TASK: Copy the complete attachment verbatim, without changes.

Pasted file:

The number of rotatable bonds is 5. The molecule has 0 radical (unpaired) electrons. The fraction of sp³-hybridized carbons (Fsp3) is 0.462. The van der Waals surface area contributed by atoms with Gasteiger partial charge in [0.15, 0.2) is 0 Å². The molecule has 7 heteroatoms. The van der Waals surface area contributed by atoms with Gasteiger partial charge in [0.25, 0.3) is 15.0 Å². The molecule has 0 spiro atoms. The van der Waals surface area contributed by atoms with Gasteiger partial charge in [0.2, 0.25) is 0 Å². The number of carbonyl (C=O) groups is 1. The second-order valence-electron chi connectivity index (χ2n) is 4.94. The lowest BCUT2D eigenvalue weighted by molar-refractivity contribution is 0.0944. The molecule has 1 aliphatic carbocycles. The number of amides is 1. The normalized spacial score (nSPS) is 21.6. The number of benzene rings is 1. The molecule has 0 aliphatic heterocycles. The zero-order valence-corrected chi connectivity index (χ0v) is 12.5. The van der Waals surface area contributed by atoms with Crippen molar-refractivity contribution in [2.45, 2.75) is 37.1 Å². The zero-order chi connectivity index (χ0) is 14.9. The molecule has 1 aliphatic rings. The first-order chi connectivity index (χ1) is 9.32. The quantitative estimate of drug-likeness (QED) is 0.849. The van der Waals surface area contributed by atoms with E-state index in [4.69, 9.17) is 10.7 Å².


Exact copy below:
The number of rotatable bonds is 5. The molecule has 0 radical (unpaired) electrons. The fraction of sp³-hybridized carbons (Fsp3) is 0.462. The van der Waals surface area contributed by atoms with Gasteiger partial charge in [0.15, 0.2) is 0 Å². The molecule has 7 heteroatoms. The van der Waals surface area contributed by atoms with Gasteiger partial charge in [0.25, 0.3) is 15.0 Å². The molecule has 0 spiro atoms. The van der Waals surface area contributed by atoms with Gasteiger partial charge in [0.2, 0.25) is 0 Å². The number of carbonyl (C=O) groups is 1. The second-order valence-electron chi connectivity index (χ2n) is 4.94. The lowest BCUT2D eigenvalue weighted by molar-refractivity contribution is 0.0944. The molecule has 1 aliphatic carbocycles. The number of amides is 1. The normalized spacial score (nSPS) is 21.6. The number of benzene rings is 1. The molecule has 0 aliphatic heterocycles. The zero-order valence-corrected chi connectivity index (χ0v) is 12.5. The van der Waals surface area contributed by atoms with Crippen molar-refractivity contribution in [2.45, 2.75) is 37.1 Å². The zero-order chi connectivity index (χ0) is 14.9. The molecule has 1 aliphatic rings. The first-order chi connectivity index (χ1) is 9.32. The quantitative estimate of drug-likeness (QED) is 0.849. The van der Waals surface area contributed by atoms with E-state index in [4.69, 9.17) is 10.7 Å².